MATHEMATICAL FICTION:

a list compiled by Alex Kasman (College of Charleston)

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Aniara (1956)
Harry Martinson
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Contributed by "William E. Emba"

Aniara is considered one of the greatest works of Swedish author Harry Martinson, 1974 Nobel Prize in Literature co-winner "for writings that catch the dewdrop and reflect the cosmos". It is an epic science fiction poem in 103 cantos, telling the story of the space ship Aniara and its occupants, 8000 evacuees from a doomed Earth. Headed to Mars, they were forced to take evasive action and are trapped on a one-way trip headed out of the solar system.

Cantos 39, 45 and 47 are explicitly mathematical, with references to calculations and aleph-numbers.

Aniara has been adapted to opera. The first complete translation in English was published in Sweden in 1991. A revised version of this translation was published in the US in 1999 by Story Line Press.

More information about this work can be found at en.wikipedia.org.
(Note: This is just one work of mathematical fiction from the list. To see the entire list or to see more works of mathematical fiction, return to the Homepage.)

Works Similar to Aniara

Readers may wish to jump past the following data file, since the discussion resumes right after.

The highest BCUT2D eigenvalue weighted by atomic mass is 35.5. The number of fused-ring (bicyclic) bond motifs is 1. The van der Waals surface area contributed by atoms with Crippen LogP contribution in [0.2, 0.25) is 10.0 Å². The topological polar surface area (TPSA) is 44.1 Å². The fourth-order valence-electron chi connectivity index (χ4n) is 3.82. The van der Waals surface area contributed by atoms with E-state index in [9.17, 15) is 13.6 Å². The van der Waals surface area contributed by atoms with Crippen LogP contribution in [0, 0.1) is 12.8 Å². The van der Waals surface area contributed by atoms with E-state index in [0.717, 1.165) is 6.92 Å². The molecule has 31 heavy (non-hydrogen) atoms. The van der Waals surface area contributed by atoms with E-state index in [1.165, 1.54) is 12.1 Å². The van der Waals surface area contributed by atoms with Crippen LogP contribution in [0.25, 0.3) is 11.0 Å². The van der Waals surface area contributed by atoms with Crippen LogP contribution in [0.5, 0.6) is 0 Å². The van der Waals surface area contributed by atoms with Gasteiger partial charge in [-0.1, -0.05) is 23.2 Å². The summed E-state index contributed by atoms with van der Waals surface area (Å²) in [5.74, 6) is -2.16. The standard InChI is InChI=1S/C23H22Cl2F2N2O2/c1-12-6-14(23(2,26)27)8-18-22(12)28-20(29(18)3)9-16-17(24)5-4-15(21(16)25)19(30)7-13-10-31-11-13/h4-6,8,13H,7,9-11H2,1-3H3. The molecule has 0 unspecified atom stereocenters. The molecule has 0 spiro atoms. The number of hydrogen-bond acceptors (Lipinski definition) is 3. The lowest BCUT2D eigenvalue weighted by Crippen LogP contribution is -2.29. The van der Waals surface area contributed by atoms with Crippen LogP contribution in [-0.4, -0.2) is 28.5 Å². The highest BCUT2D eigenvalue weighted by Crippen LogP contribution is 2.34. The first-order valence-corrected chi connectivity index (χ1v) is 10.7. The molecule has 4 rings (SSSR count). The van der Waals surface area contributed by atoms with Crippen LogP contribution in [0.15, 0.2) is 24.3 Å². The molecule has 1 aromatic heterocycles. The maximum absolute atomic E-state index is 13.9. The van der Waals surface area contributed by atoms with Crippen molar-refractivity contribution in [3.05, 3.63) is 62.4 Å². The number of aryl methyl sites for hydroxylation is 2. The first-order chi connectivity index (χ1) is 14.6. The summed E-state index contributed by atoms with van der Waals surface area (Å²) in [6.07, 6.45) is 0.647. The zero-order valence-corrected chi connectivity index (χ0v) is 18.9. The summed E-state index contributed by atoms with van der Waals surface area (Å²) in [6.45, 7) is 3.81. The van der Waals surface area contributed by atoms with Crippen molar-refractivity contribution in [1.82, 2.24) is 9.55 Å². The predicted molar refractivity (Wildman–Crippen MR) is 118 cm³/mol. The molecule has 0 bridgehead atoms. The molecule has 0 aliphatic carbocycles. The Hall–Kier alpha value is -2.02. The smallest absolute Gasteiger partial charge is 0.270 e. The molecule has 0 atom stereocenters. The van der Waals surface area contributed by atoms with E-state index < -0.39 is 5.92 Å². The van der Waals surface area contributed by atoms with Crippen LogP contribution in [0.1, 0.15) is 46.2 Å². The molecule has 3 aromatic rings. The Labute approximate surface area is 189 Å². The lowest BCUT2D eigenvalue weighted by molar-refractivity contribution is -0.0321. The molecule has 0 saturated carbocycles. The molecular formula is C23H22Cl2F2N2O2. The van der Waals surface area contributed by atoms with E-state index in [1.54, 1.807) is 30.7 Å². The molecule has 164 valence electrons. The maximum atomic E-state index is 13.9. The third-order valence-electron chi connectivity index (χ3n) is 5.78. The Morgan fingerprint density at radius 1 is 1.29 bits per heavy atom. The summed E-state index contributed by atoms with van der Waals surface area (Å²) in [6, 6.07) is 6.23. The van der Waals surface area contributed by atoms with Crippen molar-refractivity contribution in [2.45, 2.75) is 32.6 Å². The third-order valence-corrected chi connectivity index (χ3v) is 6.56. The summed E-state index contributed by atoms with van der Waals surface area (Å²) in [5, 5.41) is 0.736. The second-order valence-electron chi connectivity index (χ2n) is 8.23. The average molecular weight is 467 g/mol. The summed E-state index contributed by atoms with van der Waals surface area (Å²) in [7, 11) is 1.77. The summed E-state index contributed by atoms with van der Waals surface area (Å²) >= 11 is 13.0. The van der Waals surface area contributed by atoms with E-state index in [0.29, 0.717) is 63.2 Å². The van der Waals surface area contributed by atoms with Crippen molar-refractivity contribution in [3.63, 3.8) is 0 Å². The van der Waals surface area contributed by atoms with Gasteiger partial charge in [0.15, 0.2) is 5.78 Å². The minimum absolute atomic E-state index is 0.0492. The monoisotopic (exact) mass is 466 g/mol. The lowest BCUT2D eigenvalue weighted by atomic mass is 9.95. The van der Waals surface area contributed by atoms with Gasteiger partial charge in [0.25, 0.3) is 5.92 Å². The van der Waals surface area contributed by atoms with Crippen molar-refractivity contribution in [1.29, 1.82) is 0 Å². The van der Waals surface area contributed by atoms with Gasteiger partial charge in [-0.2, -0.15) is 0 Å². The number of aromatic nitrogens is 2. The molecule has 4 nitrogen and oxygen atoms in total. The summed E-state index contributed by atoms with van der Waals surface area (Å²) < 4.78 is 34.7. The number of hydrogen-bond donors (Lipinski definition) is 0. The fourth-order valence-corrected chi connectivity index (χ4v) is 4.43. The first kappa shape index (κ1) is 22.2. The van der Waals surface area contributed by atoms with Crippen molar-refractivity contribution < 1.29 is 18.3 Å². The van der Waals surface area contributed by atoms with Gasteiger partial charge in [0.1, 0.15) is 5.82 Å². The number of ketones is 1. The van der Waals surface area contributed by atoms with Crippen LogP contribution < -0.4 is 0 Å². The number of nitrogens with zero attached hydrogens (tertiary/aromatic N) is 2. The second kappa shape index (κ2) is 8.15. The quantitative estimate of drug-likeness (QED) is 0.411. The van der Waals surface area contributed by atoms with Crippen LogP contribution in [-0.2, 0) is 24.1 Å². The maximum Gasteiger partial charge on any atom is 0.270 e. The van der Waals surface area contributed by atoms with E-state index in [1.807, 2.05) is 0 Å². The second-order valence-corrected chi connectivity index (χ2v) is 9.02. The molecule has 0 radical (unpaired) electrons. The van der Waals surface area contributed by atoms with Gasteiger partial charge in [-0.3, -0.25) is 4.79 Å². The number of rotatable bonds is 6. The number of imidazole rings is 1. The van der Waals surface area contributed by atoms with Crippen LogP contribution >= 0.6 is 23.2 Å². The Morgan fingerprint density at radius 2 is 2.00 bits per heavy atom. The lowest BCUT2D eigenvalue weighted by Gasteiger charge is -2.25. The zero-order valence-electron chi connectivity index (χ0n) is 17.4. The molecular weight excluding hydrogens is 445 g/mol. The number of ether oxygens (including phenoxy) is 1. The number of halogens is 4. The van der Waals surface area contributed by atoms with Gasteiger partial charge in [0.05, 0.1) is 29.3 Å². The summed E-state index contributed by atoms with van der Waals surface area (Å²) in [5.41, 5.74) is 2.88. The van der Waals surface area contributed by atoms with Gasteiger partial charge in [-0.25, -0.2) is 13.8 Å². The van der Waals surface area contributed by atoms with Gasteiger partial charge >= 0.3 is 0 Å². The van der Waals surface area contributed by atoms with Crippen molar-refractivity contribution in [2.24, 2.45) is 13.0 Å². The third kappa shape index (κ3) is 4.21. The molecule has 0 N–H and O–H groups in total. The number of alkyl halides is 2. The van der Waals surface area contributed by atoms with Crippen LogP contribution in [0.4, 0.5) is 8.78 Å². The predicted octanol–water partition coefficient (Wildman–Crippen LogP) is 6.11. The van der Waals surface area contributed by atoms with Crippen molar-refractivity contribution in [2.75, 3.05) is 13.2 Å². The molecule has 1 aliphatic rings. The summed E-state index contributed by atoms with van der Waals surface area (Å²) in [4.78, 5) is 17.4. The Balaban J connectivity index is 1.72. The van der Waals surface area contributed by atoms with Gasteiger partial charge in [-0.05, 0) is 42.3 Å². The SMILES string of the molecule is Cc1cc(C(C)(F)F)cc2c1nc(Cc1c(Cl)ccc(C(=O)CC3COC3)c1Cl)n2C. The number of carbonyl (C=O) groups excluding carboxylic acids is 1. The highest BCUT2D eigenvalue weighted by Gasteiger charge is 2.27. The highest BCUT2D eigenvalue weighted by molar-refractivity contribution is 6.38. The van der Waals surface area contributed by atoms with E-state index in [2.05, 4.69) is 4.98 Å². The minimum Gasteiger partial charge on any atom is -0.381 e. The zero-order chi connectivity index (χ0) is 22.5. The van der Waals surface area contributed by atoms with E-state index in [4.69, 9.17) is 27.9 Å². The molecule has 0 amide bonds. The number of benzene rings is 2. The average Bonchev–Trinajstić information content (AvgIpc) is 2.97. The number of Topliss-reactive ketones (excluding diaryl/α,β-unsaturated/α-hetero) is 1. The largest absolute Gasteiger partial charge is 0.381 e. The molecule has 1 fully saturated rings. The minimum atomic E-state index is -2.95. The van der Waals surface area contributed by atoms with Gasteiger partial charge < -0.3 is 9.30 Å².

According to my `secret formula', the following works of mathematical fiction are similar to this one:
  1. Emilie by Kaija Saariaho (composer) / Amin Maalouf (libretto)
  2. The Day the Earth Stood Still by Robert Wise (director) / Harry Bates (story) / Edmund H. North
  3. All on a Golden Afternoon by Robert Bloch
  4. Vanishing Point by C.C. Beck
  5. The Curve of the Snowflake by William Grey Walter
  6. Null-P by William Tenn
  7. Foundation by Isaac Asimov
  8. Nice Girl with Five Husbands by Fritz Leiber
  9. Turnabout by Gordon R. Dickson
  10. The Year of the Jackpot by Robert A. Heinlein
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May 2016: I am experimenting with a new feature which will print a picture of the cover and a link to the Amazon.com page for a work of mathematical fiction when it is available. I hope you find this useful and convenient. In any case, please write to let me know if it is because I would be happy to either get rid of it or improve it if that would be better for you. Thanks! -Alex

(Maintained by Alex Kasman, College of Charleston)